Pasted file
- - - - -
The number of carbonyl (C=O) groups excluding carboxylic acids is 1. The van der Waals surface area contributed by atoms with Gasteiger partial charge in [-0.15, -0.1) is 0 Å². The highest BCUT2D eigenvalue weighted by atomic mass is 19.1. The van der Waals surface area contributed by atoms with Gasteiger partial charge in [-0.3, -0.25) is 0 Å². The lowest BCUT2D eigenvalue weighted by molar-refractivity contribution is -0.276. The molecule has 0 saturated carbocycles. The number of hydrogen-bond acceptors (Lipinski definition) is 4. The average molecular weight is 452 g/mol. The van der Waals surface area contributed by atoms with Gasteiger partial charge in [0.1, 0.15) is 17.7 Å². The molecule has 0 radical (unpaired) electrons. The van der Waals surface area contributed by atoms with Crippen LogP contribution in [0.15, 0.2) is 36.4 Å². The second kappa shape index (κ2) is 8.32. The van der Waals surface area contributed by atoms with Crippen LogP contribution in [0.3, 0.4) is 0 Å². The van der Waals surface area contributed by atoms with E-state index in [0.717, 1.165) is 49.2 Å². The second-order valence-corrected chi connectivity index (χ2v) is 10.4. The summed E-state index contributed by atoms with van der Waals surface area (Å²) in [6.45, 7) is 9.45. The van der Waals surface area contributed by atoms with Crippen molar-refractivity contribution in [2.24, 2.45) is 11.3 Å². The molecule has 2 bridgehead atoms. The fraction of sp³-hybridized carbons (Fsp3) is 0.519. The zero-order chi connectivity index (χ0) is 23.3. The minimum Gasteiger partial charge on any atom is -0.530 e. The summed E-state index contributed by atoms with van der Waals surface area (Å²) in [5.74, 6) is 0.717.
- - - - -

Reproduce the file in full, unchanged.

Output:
The number of carbonyl (C=O) groups excluding carboxylic acids is 1. The van der Waals surface area contributed by atoms with Gasteiger partial charge in [-0.15, -0.1) is 0 Å². The highest BCUT2D eigenvalue weighted by atomic mass is 19.1. The van der Waals surface area contributed by atoms with Gasteiger partial charge in [-0.3, -0.25) is 0 Å². The lowest BCUT2D eigenvalue weighted by molar-refractivity contribution is -0.276. The molecule has 0 saturated carbocycles. The number of hydrogen-bond acceptors (Lipinski definition) is 4. The average molecular weight is 452 g/mol. The van der Waals surface area contributed by atoms with Gasteiger partial charge in [0.1, 0.15) is 17.7 Å². The molecule has 0 radical (unpaired) electrons. The van der Waals surface area contributed by atoms with Crippen LogP contribution in [0.15, 0.2) is 36.4 Å². The second kappa shape index (κ2) is 8.32. The van der Waals surface area contributed by atoms with Crippen LogP contribution in [0.3, 0.4) is 0 Å². The van der Waals surface area contributed by atoms with E-state index in [0.717, 1.165) is 49.2 Å². The second-order valence-corrected chi connectivity index (χ2v) is 10.4. The summed E-state index contributed by atoms with van der Waals surface area (Å²) in [6.45, 7) is 9.45. The van der Waals surface area contributed by atoms with Crippen molar-refractivity contribution in [2.24, 2.45) is 11.3 Å². The molecule has 2 bridgehead atoms. The fraction of sp³-hybridized carbons (Fsp3) is 0.519. The zero-order chi connectivity index (χ0) is 23.3. The minimum Gasteiger partial charge on any atom is -0.530 e. The summed E-state index contributed by atoms with van der Waals surface area (Å²) in [5.74, 6) is 0.717.